Pelvic Endometriosis

Pelvic endometriosis is endometriosis affecting the organs in the pelvic region. The pelvic region lies below the abdomen and comprises the bladder, rectum, ureters, peritoneum, and the organs of the female reproductive system.

What causes pelvic endometriosis?

The exact cause of pelvic endometriosis is not clear. Several theories exist to explain why endometrial cells translocate to different parts of the body. These include retrograde menstruation, altered gene regulation in stem cells, and a modified immune environment.

What are the types of pelvic endometriosis?

Pelvic endometriosis can affect the peritoneum, rectum, ureter, bladder, and kidneys.

Pelvic Endometriosis

Peritoneal endometriosis

The peritoneum is the thin membranous layer of tissue that covers your abdominal wall and many of your organs. Doctors now recognize the peritoneum as a distinct organ. This is because of its key role in immunity and fluid drainage into the hemidiaphragm and thoracic area. Peritoneal endometriosis can affect various regions in the pelvic sidewall. The lesions may be typical or atypical in appearance. Doctors often fail to recognize peritoneal endometriosis, particularly in early-stage cases if the lesions are non-pigmented.

Rectal endometriosis

Rectal endometriosis often occurs with advanced disease. Symptoms often overlap with those of irritable bowel syndrome and include gas, bloating, alternating constipation & diarrhea, and/or dyschezia. However, the symptoms of rectal endometriosis usually coincide with menstruation. Surgery for deeply infiltrative rectal endometriosis can be difficult and doctors must develop an individualized approach for each patient. This approach can involve rectal shaving, disc excision, and/ or bowel resection.

Ureteral endometriosis

Ureteral endometriosis can affect one or both ureters, which are the tubes connecting the kidneys to the bladder. The disease may be intrinsic (inside the ureteral wall) or extrinsic (compression from outside the ureter). Symptoms include dysuria (pain while passing urine), back or flank pain, or hematuria. Other symptoms may be difficult to distinguish from pain due to other forms of pelvic endometriosis.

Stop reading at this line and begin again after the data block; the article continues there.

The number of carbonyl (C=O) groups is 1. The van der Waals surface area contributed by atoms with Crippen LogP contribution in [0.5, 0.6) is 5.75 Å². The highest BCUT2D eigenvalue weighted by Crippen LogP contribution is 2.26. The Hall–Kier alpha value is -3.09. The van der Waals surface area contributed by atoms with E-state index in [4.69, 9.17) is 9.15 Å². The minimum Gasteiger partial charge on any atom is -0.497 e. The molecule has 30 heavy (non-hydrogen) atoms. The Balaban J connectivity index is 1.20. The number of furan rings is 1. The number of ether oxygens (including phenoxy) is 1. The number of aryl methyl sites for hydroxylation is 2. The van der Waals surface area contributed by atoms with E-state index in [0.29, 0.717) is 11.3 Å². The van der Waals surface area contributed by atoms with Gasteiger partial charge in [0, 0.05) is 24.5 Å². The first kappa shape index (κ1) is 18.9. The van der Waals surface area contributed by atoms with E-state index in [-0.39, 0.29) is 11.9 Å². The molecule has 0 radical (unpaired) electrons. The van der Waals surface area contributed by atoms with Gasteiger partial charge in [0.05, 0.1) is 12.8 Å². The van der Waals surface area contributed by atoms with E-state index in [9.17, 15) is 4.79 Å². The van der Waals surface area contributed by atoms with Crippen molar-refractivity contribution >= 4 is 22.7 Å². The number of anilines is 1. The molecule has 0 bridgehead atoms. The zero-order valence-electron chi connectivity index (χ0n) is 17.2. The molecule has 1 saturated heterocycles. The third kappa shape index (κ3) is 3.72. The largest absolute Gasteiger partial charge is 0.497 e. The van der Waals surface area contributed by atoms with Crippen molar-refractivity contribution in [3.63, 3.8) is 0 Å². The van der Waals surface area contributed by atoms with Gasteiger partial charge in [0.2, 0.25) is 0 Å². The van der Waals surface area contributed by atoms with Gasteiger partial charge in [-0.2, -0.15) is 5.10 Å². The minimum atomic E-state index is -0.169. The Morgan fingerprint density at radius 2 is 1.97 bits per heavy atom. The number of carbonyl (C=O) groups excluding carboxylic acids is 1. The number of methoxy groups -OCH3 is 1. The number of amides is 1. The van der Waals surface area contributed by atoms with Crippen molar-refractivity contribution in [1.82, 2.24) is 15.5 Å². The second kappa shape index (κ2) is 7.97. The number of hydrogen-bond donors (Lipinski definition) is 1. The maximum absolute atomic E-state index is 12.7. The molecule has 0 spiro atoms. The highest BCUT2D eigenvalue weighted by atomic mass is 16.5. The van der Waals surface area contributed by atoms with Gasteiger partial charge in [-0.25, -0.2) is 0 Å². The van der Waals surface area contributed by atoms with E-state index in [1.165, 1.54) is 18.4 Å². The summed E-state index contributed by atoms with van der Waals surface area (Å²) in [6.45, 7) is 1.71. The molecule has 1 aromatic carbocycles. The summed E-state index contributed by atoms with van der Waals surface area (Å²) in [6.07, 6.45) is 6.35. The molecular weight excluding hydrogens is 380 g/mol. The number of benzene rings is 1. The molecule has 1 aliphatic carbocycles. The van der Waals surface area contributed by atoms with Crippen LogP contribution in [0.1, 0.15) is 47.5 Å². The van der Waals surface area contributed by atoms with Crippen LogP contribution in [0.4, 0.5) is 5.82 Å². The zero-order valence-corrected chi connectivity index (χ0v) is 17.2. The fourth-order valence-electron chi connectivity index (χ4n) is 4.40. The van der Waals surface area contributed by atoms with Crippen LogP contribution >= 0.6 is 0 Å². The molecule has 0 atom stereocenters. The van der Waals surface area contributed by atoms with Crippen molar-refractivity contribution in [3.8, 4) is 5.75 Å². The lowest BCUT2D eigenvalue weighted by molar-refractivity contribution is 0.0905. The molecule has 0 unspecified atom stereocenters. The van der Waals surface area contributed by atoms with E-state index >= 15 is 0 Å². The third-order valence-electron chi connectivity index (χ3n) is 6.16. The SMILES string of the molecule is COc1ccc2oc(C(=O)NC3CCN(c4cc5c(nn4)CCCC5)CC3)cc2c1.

Rarely, the entire ureter can become slowly obstructed with disease and can lead to hydronephrosis (dilation of the ureter) as the urine has more difficulty passing into the bladder. Left untreated, this can lead to permanent damage to the kidney.

Surgical intervention is usually necessary to deal with both intrinsic and extrinsic forms of ureteral endometriosis.

Bladder endometriosis

Bladder endometriosis can also occur both inside and outside the bladder wall. It can cause pain with urination, urinary urgency, feelings of incomplete emptying, and excessive urinary frequency. These often coincide or are aggravated with the menstrual cycle. Imaging can help diagnosis and histological studies can confirm the presence of bladder endometriosis. Treatment depends upon disease severity, urinary symptoms, menstrual function, and fertility status.

How to best diagnose pelvic endometriosis?

Laparoscopic deep excision surgery followed by histological examination continues to be the gold standard for confirming the disease. Imaging techniques such as ultrasound, magnetic resonance imaging (MRI), and computerized tomography (CT) may also help the diagnosis.

How to treat pelvic endometriosis?

Each type of pelvic endometriosis discussed above needs individualized surgical planning. Laparoscopic deep excision surgery with the aid of proper visualization techniques such as Aqua Blue Contrast (ABC) can help clearly identify and remove both superficial and deep pelvic endometrial lesions.

At Seckin Endometriosis Center, we recommend an initial consultation to discuss the best treatment plan for you. Depending on the severity of the disease, we may recommend a multidisciplinary approach with our urologic, colorectal, or cardiothoracic specialists.

Get a Second Opinion

Our endometriosis specialists are dedicated to providing patients with expert care. Whether you have been diagnosed or are looking to find a doctor, they are ready to help.

Our office is located on 872 Fifth Avenue New York, NY 10065.
You may call us at (646) 960-3080 or have your case reviewed by clicking here.